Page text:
Chef James Zeisler wins mid-Atlantic culinary competition
James Zeisler, executive chef at Owens Food Court, has won the National Association of College & University Food Services' (NACUFS) 2022 Mid-Atlantic Conference Culinary Challenge. The annual competition recognizes exceptional culinary expertise within collegiate dining and rewards a combination of organization, talent, technique, taste, and style.
Zeisler’s score also earned him a silver medal from the American Culinary Federation (ACF), whose standards were used in judging the challenge.
Zeisler competed against three other collegiate chefs from the region in Norfolk, Virginia, in March. The timed competition required the chefs to prepare a creative entree featuring one mandatory ingredient — a whole turkey — in a nutritionally balanced plate. Zeisler advances to the association's National Conference in Spokane, Washington, in July to compete before a live audience against winners from the other five regions.
Zeisler said he enjoyed the chance to make a fresh play on a traditional American meal. “My turkey was brined, seasoned with sage and thyme, wrapped in prosciutto, and stuffed with arugula and cotija, a Mexican cheese. I kept the traditional sweet potato puree but added a mushroom and Brussels saute, and instead of cranberries for tart contrast, I went with pomegranate foam.”
Gabe Petry, assistant director for Owens Food Court, said Zeisler’s participation is part of Dining Services’ broader involvement in the collegiate food services community and shows its commitment to learning. “When we’re not sending contenders to the Culinary Challenge, we often share and are recognized for our initiatives in programming, sustainability, or management. Our central hiring team has shared their practices at previous conferences, for example, to help our peers learn new approaches to conduct effective operations.”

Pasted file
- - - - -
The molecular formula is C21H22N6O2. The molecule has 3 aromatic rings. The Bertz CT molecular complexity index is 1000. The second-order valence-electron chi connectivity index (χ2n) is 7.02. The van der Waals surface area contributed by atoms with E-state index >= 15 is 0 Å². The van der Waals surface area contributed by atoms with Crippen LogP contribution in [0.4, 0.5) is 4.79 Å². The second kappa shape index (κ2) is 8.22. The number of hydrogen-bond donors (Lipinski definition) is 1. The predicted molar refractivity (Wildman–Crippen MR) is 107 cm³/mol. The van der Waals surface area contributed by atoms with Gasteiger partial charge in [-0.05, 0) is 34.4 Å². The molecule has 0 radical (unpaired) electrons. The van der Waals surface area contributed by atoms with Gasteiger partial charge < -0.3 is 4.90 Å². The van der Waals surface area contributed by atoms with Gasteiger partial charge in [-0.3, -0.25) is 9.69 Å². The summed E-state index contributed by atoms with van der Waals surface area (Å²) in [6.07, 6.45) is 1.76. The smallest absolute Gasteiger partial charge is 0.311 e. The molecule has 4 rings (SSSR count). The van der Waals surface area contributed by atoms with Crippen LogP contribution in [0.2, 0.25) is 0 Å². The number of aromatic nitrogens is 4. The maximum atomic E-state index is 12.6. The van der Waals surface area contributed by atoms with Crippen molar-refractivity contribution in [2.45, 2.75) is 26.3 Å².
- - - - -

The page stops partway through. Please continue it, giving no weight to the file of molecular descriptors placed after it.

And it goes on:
“Participating in competitions with respected organizations like NACUFS and ACF is a way for our chefs to demonstrate and advance their professional development,” said Petry.
Training for the event’s strict format was an opportunity for Zeisler to hone the efficiency that Dining Services uses to serve thousands of students each week. Zeisler said, “Part of my process was practicing with a stopwatch to make the most of my one-hour window. I've walked through making this dish at least 15 times.”
Zeisler said he will continue to take advantage of the competition’s orientation toward growth. “As a member with some certifications through ACF, I knew a bit about their judging criteria. Certifications are a way to show culinary ability, and these competitions allow you to demonstrate mastery.”
“The judges gave us blunt critique based on ACF standards. My pomegranate foam had good textural contrast with the other components of my dish but didn’t carry the flavor intensity the judges were looking for. So for the national competition, I'm going to turn that foam into a coulis, chutney, or gastrique — something more classic and flavorful.”
Each chef’s dish is rated for the NACUFS competition using a score that could also earn them an ACF medal, so the challenges are like two competitions in one, said Zeisler. “Of this year’s regional winners, I only saw one rated gold, with everyone else winning silver. My goal for nationals is to win the competition, but I really want an ACF gold."
Petry said that some additional hurdles go along with getting to the national level. “For the regional competition, Chef James drove to Norfolk in a refrigerated truck with all the ingredients. If you have to brine a turkey for three days before the competition, how do take that to Spokane with you?”
Such challenges, like Zeisler’s dedication, are all part of Dining Services’ continuous pursuit of excellence in serving students, said Petry. “As part of Virginia Tech, when we get into something, we're in it to win it.”